Homemade moon sand

Next, was a space themed craft session that everybody enjoyed joining in with while Eli was down for a nap. I honestly don’t know what we would have done without the humble paper plate during lockdown, this time we saw them transformed into an alien spaceship via some tinfoil and an empty yogurt pot. They also became an alien mask, and impressive solar flare.

Tony Hart would have been proud!

Again, we did a show and tell with friends at the end of the week which started off well but descended into silliness and Messenger games. It was lovely to see the boys catching up and playing together though – if you can’t be silly when you’re 6, when can you?

UFO spotted in Leek, Staffordshire

For more Space based learning inspiration head over to my Pinterest board.

VE Day

I’m not going to lie, this was my absolute favourite topic. If you haven’t got a pen then grab one now, you are going to want to write this down….ready? I put my boys on RATIONS for a whole week leading up to VE Day! OMG it was amazing, we saved approximately eleventy million pounds in snacks alone! Joking aside, [it wasn’t a joke, it really WAS amazing!] it helped to bring home the hardship that people endured during and after the war years in a way the boys could easily understand.

James didn’t look this happy about it towards the end of the week!

I cut up an old colouring book and designed the front cover with some details from the original ration books. Inside I made a page for each day, listed snacks (of my choice) and then cut slips that could be torn off as ‘coupons’ and handed over in exchange for the desired food item.

Best mum hack EVER!

After introducing the ration books Stanley had lots of questions so we looked up what was available on ration during and after the war. We talked about how food was never wasted and had to last, Stanley was surprised to learn there had been a war before WW2 and that some poor people had lived through both.

We also learned about Dig for Victory and how people were encouraged to grow their own fruit and vegetables to help with food shortages. Stanley drew pictures of the veggies that we have planted then labelled them. We then found some examples of Dig for Victory propaganda posters online and had a go of recreating one in our backyard. I think it was a reasonable effort, what do you think?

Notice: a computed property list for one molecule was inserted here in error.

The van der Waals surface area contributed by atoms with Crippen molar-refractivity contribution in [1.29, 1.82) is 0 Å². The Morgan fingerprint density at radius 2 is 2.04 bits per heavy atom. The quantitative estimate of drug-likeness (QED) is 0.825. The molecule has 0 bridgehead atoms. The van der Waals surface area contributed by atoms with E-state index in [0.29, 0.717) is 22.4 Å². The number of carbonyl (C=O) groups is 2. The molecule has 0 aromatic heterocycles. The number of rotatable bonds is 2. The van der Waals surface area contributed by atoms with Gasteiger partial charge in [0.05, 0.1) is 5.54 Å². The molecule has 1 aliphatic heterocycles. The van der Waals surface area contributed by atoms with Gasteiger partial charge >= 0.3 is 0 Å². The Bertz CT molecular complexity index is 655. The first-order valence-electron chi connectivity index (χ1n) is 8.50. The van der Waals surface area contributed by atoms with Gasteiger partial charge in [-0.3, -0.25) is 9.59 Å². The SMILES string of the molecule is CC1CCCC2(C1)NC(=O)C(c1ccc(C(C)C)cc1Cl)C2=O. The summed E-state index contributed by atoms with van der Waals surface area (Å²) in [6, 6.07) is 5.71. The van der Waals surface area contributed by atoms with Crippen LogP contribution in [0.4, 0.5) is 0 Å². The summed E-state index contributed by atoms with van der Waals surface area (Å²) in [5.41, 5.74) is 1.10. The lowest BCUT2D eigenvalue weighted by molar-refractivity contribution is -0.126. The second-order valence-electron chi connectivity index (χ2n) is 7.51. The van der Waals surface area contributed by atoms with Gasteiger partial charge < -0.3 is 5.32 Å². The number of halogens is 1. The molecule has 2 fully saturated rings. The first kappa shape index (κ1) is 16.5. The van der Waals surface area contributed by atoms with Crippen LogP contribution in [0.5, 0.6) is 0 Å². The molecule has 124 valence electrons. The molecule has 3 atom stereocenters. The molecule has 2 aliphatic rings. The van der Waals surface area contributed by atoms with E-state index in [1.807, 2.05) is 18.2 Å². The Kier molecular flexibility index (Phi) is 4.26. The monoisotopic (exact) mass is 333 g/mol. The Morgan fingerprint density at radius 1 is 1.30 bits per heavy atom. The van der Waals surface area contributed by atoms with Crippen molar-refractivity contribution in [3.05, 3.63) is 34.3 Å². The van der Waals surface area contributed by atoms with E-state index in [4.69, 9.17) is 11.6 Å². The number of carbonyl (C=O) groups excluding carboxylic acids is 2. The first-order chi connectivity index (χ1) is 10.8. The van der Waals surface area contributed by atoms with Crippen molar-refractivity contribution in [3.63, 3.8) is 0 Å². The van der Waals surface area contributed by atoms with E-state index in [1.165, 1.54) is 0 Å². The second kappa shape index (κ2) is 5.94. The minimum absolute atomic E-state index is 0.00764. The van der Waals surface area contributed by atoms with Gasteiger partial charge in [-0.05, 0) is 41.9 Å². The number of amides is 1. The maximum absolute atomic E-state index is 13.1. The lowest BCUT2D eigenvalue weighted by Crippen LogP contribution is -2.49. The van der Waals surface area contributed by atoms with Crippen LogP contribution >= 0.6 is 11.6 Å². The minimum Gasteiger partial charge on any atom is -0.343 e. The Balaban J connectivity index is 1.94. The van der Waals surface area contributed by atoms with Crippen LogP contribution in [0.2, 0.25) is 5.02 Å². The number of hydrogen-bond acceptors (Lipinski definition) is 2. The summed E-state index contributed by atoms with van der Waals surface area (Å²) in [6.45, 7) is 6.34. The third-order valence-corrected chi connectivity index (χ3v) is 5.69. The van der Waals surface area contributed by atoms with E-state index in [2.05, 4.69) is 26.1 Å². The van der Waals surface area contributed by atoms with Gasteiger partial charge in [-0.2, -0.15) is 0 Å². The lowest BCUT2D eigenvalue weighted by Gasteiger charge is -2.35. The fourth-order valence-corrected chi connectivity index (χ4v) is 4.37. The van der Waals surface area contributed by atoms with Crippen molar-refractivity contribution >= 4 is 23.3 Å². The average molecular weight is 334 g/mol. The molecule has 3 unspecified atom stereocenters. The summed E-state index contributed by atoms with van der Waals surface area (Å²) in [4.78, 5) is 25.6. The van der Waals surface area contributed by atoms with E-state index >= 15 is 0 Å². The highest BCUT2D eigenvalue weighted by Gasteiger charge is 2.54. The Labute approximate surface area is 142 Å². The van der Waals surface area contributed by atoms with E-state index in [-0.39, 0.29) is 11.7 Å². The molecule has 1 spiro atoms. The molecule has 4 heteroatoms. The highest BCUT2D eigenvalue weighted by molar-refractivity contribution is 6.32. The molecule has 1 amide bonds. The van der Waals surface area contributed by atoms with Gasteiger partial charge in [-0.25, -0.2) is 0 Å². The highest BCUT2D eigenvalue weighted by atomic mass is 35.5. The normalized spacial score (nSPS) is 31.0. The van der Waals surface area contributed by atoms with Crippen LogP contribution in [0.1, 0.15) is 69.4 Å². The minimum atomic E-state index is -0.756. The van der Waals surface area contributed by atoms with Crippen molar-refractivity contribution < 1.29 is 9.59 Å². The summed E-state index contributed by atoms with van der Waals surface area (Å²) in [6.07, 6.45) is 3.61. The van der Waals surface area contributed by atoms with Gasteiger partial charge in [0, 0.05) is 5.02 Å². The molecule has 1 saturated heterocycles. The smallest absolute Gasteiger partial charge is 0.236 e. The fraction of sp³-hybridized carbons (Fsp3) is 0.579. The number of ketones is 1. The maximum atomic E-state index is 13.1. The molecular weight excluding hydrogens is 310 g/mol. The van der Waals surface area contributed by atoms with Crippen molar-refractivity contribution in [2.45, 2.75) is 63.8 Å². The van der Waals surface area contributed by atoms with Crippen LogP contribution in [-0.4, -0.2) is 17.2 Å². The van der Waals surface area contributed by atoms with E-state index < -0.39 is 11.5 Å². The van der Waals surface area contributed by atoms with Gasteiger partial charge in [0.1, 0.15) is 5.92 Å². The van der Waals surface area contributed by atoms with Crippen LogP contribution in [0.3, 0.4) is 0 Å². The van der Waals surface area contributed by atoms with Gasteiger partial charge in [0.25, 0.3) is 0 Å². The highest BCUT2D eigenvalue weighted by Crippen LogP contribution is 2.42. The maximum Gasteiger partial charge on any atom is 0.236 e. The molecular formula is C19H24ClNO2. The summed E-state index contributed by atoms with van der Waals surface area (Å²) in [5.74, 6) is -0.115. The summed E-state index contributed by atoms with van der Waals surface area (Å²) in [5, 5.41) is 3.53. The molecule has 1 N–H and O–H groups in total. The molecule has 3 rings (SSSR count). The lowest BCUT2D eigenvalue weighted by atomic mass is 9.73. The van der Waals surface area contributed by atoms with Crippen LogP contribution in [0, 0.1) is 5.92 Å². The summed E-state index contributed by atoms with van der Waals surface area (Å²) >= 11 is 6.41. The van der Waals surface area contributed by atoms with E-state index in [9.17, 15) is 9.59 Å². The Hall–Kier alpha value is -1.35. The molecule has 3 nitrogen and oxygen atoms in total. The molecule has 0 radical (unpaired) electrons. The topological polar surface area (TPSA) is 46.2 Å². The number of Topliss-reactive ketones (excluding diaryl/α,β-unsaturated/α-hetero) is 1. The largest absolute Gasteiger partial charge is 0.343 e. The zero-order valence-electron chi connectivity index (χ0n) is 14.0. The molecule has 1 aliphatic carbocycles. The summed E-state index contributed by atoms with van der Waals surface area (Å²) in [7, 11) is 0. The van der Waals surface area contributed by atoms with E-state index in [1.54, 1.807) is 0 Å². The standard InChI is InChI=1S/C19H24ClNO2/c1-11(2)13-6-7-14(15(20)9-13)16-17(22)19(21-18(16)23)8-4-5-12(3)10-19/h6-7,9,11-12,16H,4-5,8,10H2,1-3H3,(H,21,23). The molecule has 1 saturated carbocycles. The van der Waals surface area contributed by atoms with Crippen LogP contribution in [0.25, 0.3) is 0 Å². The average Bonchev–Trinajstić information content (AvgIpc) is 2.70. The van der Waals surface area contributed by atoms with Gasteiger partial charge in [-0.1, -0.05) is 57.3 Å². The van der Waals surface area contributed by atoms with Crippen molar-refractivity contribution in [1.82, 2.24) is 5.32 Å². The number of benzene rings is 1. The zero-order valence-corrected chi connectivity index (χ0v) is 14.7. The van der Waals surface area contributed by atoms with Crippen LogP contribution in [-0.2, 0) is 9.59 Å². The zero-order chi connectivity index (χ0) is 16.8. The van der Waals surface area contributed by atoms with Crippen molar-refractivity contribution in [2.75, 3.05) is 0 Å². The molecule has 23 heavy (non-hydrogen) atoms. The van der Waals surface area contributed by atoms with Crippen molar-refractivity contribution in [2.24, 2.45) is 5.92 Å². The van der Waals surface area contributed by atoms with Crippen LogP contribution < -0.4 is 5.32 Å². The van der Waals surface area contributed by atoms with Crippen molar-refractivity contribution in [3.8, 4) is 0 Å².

Our recreated propaganda poster.

My boys have always been interested in anything with an engine so we looked up the Spitfire which of course was designed by Reginald Mitchell who was a Stoke-on-Trent man, so local to us. Stanley remembers going to see the Spitfire at the Potteries Museum and Art Gallery with his Grandad. I ordered some cheap model airplanes online, see similar here and we had a flying competition and measured how far they flew.

Honing his flying skills

Anybody who knows me in real life will know that I like to celebrate, I’ll go all out to make something special and VE Day itself deserved some special recognition. So, I set to making some decorations out of crepe paper from our bottomless craft bag and cut up some old Aldi carrier bags. I know that I tread a fine line between being resourceful and just plain tight!

VE Day decorations in the making

We had already read about evacuees and how parents sent their children away to the countryside to keep them safe. So on the morning of VE Day I had outfits ready for my three little evacuees who I was keen to welcome home. School polo shirts and trousers provided the majority of the outfits and I added flat caps to finish them off. All evacuees were labelled so that they got home safely. The labels I made from a pack of luggage tags and Stanley being the eldest was in charge of carrying the gas masks (gas mask case made from an empty washing tablet box). They looked so cute!

My evacuees were home at last.

Meanwhile, I channelled my inner land girl in a khaki jumpsuit and red lippy. We listened to 1940’s music together and tuned in to hear Winston Churchill’s speech. We looked at photos of how people celebrated VE Day with huge street parties and Stanley commented that “we can’t do that today because of the virus germs” so I told him not to worry as I had our safe party planned.

This landgirl complete with her essential gruffalo gardening tools

To round off our week of interactive history lessons we celebrated Victory in Europe in style with a traditional afternoon tea party. The weather was lovely so we had it outside, I’d arranged for more afternoon teas to be delivered to my mum and sister too, and we scheduled a group videocall so that we could all enjoy the treats ‘together’. It was a fab day and a great end to that week’s project.

To plan next year’s VE Day celebration or to get inspiration for a WW2 project visit my Pinterest board here.

Science

Who doesn’t love a good science project? Well, after being fascinated by Professor Pumpernickel‘s show (he’s a mad scientist with blue hair) at Timber Festival my boys are pretty keen on anything that has the potential to explode, smoke or ooze.

We had a go at creating our very own lava lamp, and again all the ingredients were already in our cupboards. From what I’ve seen there are a couple of ways to do this, but our method was fairly simple.

Starting off slowly

We added a generous layer of bicarbonate of soda to the bottom of our ‘lamp’, then carefully filled with cooking oil. In the paper cups we had food colouring (yellow and blue) mixed with vinegar. Slowly Stanley poured the food colouring mixture into the lamp, a few drops at a time.